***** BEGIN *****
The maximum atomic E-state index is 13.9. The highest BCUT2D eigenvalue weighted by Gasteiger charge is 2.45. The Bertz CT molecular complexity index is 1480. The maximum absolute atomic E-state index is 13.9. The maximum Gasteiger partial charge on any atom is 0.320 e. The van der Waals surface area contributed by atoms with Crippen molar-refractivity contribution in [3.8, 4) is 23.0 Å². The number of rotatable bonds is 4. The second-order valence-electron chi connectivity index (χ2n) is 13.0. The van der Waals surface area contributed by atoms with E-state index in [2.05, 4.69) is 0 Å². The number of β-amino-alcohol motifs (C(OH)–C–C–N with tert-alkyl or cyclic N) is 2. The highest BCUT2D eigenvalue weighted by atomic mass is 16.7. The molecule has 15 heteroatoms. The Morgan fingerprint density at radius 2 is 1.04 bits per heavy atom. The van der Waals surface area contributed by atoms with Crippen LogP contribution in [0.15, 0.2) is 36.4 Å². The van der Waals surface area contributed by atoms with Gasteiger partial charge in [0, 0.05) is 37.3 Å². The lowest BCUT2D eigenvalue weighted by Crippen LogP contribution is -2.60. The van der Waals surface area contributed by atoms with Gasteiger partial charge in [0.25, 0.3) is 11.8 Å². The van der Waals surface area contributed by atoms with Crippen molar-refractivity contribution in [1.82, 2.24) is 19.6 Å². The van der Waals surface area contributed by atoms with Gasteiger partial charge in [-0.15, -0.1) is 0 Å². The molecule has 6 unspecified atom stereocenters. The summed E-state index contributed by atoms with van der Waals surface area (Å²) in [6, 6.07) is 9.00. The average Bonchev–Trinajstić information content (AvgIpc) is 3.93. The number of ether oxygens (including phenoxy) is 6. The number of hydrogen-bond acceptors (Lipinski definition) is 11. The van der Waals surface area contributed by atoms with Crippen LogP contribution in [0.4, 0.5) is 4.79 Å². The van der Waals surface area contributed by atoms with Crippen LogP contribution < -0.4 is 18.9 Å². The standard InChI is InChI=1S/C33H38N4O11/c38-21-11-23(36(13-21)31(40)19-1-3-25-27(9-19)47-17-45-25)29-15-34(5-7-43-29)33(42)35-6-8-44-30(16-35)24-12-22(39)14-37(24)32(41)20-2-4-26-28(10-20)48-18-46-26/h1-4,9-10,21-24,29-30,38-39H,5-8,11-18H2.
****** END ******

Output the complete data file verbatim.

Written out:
The maximum atomic E-state index is 13.9. The highest BCUT2D eigenvalue weighted by Gasteiger charge is 2.45. The Bertz CT molecular complexity index is 1480. The maximum absolute atomic E-state index is 13.9. The maximum Gasteiger partial charge on any atom is 0.320 e. The van der Waals surface area contributed by atoms with Crippen molar-refractivity contribution in [3.8, 4) is 23.0 Å². The number of rotatable bonds is 4. The second-order valence-electron chi connectivity index (χ2n) is 13.0. The van der Waals surface area contributed by atoms with E-state index in [2.05, 4.69) is 0 Å². The number of β-amino-alcohol motifs (C(OH)–C–C–N with tert-alkyl or cyclic N) is 2. The highest BCUT2D eigenvalue weighted by atomic mass is 16.7. The molecule has 15 heteroatoms. The Morgan fingerprint density at radius 2 is 1.04 bits per heavy atom. The van der Waals surface area contributed by atoms with Crippen LogP contribution in [0.15, 0.2) is 36.4 Å². The van der Waals surface area contributed by atoms with Gasteiger partial charge in [0, 0.05) is 37.3 Å². The lowest BCUT2D eigenvalue weighted by Crippen LogP contribution is -2.60. The van der Waals surface area contributed by atoms with Gasteiger partial charge in [0.25, 0.3) is 11.8 Å². The van der Waals surface area contributed by atoms with Crippen molar-refractivity contribution in [1.82, 2.24) is 19.6 Å². The van der Waals surface area contributed by atoms with Gasteiger partial charge in [-0.15, -0.1) is 0 Å². The molecule has 6 unspecified atom stereocenters. The summed E-state index contributed by atoms with van der Waals surface area (Å²) in [6, 6.07) is 9.00. The average Bonchev–Trinajstić information content (AvgIpc) is 3.93. The number of ether oxygens (including phenoxy) is 6. The number of hydrogen-bond acceptors (Lipinski definition) is 11. The van der Waals surface area contributed by atoms with Crippen LogP contribution in [0.4, 0.5) is 4.79 Å². The van der Waals surface area contributed by atoms with Crippen LogP contribution < -0.4 is 18.9 Å². The standard InChI is InChI=1S/C33H38N4O11/c38-21-11-23(36(13-21)31(40)19-1-3-25-27(9-19)47-17-45-25)29-15-34(5-7-43-29)33(42)35-6-8-44-30(16-35)24-12-22(39)14-37(24)32(41)20-2-4-26-28(10-20)48-18-46-26/h1-4,9-10,21-24,29-30,38-39H,5-8,11-18H2.